- Charles (Robert),1809–82, English naturalist and author.
- his grandfatherErasmus,1731–1802, English naturalist and poet.
- a seaport in and the capital of Northern Territory, in N Australia.
- a territory in N Australia. 523,620 sq. mi. (1,356,175 sq. km). Capital: Darwin.
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Contemporary Examples of darwin
As a young man, Darwin was deeply religious and even considered being ordained.
Darwin was a British Scientist who developed the theory of evolution and natural selection.
Darwin was among the many scientists that have helped society evolve out of mysticism, superstition and faith.
Darwin called the same phenomenon the “correlation of growth” and geneticist today study what they call “pleiotropic effects.”
Aristotle did make progress beyond earlier philosophers, just as Darwin advanced beyond Linnaeus and Cuvier.
Historical Examples of darwin
Darwin has noted that the condor was only to be found in the neighborhood of such cliffs.Flying Machines
W.J. Jackman and Thos. H. Russell
But Mr. Darwin's pronominal "we," in this connection, admits of qualification.
She is manifestly as much puzzled over the problem as Mr. Darwin himself.
At least, Mr. Darwin thinks so, and he is now the Sir Oracle of our party.
We call upon Mr. Darwin and Professor Gray to rise and explain.
- a port in N Australia, capital of the Northern Territory: destroyed by a cyclone in 1974 but rebuilt on the same site. Pop: 71 347 (2001)Former name (1869–1911): Palmerston
- Charles (Robert). 1809–82, English naturalist who formulated the theory of evolution by natural selection, expounded in On the Origin of Species (1859) and applied to man in The Descent of Man (1871)
- his grandfather, Erasmus. 1731–1802, English physician and poet; author of Zoonomia, or the Laws of Organic Life (1794–96), anticipating Lamarck's views on evolution
- Sir George Howard, son of Charles Darwin. 1845–1912, English astronomer and mathematician noted for his work on tidal friction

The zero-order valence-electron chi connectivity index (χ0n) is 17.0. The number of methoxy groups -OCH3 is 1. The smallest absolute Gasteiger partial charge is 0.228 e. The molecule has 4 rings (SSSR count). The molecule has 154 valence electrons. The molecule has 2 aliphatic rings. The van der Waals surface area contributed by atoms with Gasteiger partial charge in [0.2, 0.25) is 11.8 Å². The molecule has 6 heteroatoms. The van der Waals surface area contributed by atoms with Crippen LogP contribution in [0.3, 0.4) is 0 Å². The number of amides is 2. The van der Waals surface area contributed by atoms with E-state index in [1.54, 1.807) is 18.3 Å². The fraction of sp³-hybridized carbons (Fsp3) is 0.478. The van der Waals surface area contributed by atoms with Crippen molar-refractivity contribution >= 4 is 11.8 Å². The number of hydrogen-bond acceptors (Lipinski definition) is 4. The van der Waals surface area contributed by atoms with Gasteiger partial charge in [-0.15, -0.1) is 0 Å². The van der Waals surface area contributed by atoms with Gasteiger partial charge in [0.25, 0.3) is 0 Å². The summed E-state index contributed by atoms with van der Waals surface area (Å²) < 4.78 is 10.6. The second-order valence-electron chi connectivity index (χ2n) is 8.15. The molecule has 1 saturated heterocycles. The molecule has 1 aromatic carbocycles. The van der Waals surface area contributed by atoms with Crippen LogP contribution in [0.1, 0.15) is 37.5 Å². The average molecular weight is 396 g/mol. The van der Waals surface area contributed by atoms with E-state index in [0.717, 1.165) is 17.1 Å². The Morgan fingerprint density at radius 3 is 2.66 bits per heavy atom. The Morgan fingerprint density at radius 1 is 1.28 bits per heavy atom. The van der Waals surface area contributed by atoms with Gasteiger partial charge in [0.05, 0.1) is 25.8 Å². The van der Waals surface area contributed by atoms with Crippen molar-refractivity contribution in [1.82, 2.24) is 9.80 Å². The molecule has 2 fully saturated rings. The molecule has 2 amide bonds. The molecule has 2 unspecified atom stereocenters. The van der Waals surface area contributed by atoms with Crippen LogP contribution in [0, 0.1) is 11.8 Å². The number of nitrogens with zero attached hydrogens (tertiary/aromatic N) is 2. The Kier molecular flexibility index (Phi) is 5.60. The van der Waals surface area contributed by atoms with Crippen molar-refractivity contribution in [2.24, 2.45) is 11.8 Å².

- an administrative division of N central Australia, on the Timor and Arafura Seas: the Arunta Desert lies in the east, the Macdonnell Ranges in the south, and Arnhem Land in the north (containing Australia's largest Aboriginal reservation); the Ashmore and Cartier Islands constitute a separate Australian External Territory. Capital: Darwin. Pop: 198 700 (2003 est). Area: 1 347 525 sq km (520 280 sq miles)
surname attested from 12c., from Old English deorwine, literally "dear friend," probably used as a given name and also the source of the masc. proper name Derwin.
- British naturalist who revolutionized the study of biology with his theory of evolution based on natural selection. His most famous works include Origin of Species (1859) and The Descent of Man (1871).
- British naturalist who proposed the theory of evolution based on natural selection (1858). Darwin's theory, that random variation of traits within an individual species can lead to the development of new species, revolutionized the study of biology.
Biography: The flora and fauna of the Galápagos Archipelago, a group of islands 650 miles west of Ecuador in the Pacific Ocean, provided the inspiration for Charles Darwin's On the Origin of Species by Means of Natural Selection, which outlined his theory of evolution. Although Darwin spent some time studying medicine and later prepared for the clergy, graduating in 1828 from Christ's College, Cambridge, he couldn't deny his interest in geology and natural history. He spent five years (1831-36) as a naturalist aboard the HMS Beagle on an exploration of South America and Australia. In September 1835 the Beagle reached the Galápagos Archipelago. This archipelago, Darwin wrote, seems to be a little world within itself, the greater number of its inhabitants, both vegetable and animal, being found nowhere else. Darwin observed 26 species of birds, only one of which was known to exist anywhere else, as well as giant tortoises and other unusual reptiles. Each species, he observed, was uniquely adapted to the particular island on which it lived. Upon his return to England, Darwin refined his notes and continued to make scientific observations, this time of his own garden and of the animals kept by his family. In 1859, after 23 years of sustained work, he published On the Origin of Species, in which he argued that traits such as size and color vary from species to species and that individual variations of these traits are passed down from parents to offspring. More progeny are produced than there is available sustenance. Variations that contribute more successfully to attracting a mate and reproducing are passed down to more offspring, eventually influencing the entire species. Through this process of natural selection, the highly complex species of today gradually evolved from earlier, simpler organisms.